But perhaps more consequential, and more immediate, Cohn said, is the fact that many coal-fired power plants, whether scheduled for retirement or not, are burning less coal as utilities dial down productive capacity in response to increasing operational costs. But the implications of that continuing decline are likely to hit PRB mines differently, based on a number of factors. That’s why it’s important to track trending coal purchases from particular PRB mines, he said
“The question in my mind has been, which company is going to implode next?” Cohn said. “No one deserves to be blindsided like the Blackjewel workers were.”
Blackjewel filed for bankruptcy in the summer of 2019, locking the gates at its Eagle Butte and Belle Ayr mines without warning. Both mines resumed normal operations months later, and are now under ownership of Eagle Specialty Materials, but the episode left many creditors unpaid, including local governments, while workers were thrown into a state of chaos.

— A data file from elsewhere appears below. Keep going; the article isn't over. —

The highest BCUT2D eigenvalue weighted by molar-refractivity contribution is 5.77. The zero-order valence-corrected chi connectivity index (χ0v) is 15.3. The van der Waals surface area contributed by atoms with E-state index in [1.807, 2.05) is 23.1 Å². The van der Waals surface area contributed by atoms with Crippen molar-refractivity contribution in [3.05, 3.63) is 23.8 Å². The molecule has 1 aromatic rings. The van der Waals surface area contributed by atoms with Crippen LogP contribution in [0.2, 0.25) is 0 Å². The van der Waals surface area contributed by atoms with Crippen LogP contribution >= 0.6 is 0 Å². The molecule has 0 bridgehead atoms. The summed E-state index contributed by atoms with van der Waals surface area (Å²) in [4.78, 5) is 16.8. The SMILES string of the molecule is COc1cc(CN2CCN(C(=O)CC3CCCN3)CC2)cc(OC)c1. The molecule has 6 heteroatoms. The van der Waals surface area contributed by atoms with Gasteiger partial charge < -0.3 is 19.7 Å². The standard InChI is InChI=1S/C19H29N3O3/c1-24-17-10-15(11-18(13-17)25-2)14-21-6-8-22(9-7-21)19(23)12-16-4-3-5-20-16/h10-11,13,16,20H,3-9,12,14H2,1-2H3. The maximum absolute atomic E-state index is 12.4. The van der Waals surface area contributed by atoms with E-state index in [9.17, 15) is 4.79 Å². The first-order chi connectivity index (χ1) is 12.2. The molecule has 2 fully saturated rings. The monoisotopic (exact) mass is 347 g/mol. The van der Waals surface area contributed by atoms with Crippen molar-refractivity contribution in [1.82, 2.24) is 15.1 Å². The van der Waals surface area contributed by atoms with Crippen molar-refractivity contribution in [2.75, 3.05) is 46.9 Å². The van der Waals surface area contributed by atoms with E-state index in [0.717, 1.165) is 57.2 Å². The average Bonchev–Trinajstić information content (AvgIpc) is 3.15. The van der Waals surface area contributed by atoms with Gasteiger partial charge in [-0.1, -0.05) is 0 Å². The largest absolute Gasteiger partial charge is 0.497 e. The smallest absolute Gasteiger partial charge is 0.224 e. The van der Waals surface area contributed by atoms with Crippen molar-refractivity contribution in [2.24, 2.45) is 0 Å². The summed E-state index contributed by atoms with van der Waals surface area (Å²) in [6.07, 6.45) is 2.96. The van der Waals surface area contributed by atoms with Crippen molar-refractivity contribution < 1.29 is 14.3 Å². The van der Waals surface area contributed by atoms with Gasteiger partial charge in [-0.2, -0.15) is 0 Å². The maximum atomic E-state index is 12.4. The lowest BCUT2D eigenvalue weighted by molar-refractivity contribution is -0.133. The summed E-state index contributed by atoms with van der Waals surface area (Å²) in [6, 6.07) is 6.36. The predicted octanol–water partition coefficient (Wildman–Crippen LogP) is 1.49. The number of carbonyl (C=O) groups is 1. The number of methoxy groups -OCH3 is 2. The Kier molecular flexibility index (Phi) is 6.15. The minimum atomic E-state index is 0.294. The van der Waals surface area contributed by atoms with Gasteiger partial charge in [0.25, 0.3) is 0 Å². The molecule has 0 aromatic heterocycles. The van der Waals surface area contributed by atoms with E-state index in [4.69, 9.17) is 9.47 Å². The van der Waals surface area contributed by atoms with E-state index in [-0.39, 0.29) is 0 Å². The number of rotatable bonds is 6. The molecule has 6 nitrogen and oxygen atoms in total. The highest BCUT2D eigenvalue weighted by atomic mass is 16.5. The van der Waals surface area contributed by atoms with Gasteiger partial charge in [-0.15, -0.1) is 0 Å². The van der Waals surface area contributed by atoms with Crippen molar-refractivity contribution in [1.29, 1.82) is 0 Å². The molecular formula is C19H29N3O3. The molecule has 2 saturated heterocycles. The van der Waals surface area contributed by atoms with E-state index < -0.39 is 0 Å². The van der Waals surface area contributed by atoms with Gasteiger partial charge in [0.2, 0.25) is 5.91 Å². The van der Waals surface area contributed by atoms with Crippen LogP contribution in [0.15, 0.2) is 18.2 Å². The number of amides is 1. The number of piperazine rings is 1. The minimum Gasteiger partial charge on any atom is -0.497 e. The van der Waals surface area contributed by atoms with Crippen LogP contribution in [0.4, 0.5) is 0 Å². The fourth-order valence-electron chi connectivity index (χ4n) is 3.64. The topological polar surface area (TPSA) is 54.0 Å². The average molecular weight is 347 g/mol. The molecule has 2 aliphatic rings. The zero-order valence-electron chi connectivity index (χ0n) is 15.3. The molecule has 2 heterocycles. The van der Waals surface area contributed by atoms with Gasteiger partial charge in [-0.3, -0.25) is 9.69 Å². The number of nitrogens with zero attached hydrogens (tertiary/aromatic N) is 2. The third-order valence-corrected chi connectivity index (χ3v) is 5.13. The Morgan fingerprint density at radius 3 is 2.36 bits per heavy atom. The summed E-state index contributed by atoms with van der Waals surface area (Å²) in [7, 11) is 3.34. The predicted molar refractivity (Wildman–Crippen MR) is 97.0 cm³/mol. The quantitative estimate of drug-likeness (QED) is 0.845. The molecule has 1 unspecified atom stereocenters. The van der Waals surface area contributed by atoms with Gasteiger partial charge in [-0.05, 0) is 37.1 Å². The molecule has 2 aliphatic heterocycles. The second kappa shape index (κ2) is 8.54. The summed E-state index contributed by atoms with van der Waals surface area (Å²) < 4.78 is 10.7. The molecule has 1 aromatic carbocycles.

The Blackjewel saga underscores the need for greater transparency so that coal miners and coal communities can prepare, Cohn said.
“We’ve entered this sort of twilight phase in the Powder River Basin coal mining industry where it’s no secret that some company will close their mine next,” he said.
For several years, industry analysts have warned there’s too many PRB mines chasing a shrinking customer base. “That is not sustainable,” University of Wyoming energy economist Rob Godby said in January 2020. “Some mines are going to have to close.”
The question of which might close next appears at least partially answered.